What is the most eco friendly shopping bag money can’t buy? A Morsbag!

In a nutshell – since the plastic bag ban in shops we are all on the lookout for reusable alternatives. Morsbags make and give away bags made from old fabric. This makes them even more eco friendly and they are free!

It is pretty clear that a fabric bag is better for the environment than a plastic bag. Plastic never dies, cotton will rot down, become worm food and help to grow new things. The only trouble with cotton is the amount of water and pesticides used to create it. Organic cotton is better but it is generally imported. If only there was someone who made bags from old fabric……..

A Morsbag by Mary

What is the most eco friendly shopping bag?

The very best alternative to using a plastic bag is a bag made from old fabric. The impact of production has already happened, a usable resource is saved from landfill and they can look really cool. Each bag will save hundreds of plastic bags from being used and they are lots nicer than the reusable plastic ones.

I spoke to Catherine Appleton from Bude Baggers and she told me the history behind Morsbags: Claire Morsman started making fabric bags from leftover secondhand fabrics, such as tablecloths, sheets, duvet covers, curtains etc. because she was sick of seeing plastic bags floating on the Grand Union Canal, where she lives. 10 years later the Morsbag revolution has thousands of pods worldwide where volunteers make bags to give away.


Lynda from Bude Baggers made these beauties!

How difficult is it to make a morsbag?

The website has instructions and a great video that show you how to make a bag that is strong enough to hold heavy shopping like beans and wine.  The bag design is simple, strong and does not need a zig zag stitch. It is joy to see a design that is so economical on time and labour. It is very well thought out.

You can make a Morsbag for yourself but the point is really to join or start a pod to make as many as you can.  Morsbag sell labels and each bag with a label is counted and tallied up on the site.  I thought that the label sales would pay for hosting the site but they don’t, the cost only covers labels, postage and packaging.  Big Lottery Funding paid for the site itself but the owners pay for the hosting etc. from their own pockets.


“It made perfect sense to me” How the Bude pod started

Back in 2007 Catherine saw Claire Morsman on BBC breakfast talking about starting Morsbags and it made perfect sense to her.
Catherine said:
“So I started making bags for my own use, then started giving them to friends and family. I worked as a solo bagmaker until I moved to Bude, when someone I met suggested I start a Facebook page, so I changed my pod name to Bude Baggers, started a page and got the first few members through a local beach cleaning group I’d joined, and it just went on from there. I never imagined it would grow into a pod of about 130 members, with a core of active members of about 20 – I started the pod in June 2014 and had my first bagmaking session with a few people on 22 July 2014 and since then the pod has made over 6,000 bags. We get our fabric from asking friends, from local charity shops that give us fabric in return for having bags from us, from people collecting for us, either as individuals or from organisations that have had bags. People collect their own fabric to use for bagmaking, when I first started the pod I had a central stash of fabric to distribute, but as the pod’s got bigger this wasn’t practical so now people get their own fabric. One of our members works for a hotel and when they redecorated and bought new bedlinen we had all the old stuff. We also got a ton of fabric from a nursing home that was doing the same.”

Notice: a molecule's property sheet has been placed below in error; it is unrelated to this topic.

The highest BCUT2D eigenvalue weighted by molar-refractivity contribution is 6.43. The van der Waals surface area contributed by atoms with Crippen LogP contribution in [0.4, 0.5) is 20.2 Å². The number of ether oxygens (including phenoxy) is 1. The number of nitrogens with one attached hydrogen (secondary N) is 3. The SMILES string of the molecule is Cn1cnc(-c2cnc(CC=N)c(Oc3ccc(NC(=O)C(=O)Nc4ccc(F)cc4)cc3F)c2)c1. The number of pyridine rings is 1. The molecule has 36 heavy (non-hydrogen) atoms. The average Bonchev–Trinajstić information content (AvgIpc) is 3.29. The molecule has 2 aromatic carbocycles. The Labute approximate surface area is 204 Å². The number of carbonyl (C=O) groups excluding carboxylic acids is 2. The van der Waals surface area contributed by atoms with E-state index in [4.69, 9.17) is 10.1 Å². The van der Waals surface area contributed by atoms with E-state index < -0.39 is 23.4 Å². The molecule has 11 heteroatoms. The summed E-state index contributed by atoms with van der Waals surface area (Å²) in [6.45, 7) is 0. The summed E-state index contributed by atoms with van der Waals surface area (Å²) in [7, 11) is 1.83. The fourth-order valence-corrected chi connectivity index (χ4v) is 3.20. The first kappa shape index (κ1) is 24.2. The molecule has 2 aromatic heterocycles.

Where can you get a Morsbag?

If you are lucky enough to live near a pod that makes the bags you can find them being given away at supermarkets, farmers markets, local shops and even put through letterboxes. You cannot buy a Morsbag, it has to be given to you.

If you want to start your own pod

All you need is a few people with sewing machines and some scrap fabric. You need to register the pod on the website which Catherine says is very easy and only takes a few minutes. Every time your pod makes bags you add them to the pod total and don’t forget the labels, you might want all the bagmakers to put a £1 into a pot at the bag making sessions to cover them. Then you get the fun of giving them out!

Find out more at www.morsbags.com

540 Morsbags made by Bude Baggers, ready to distribute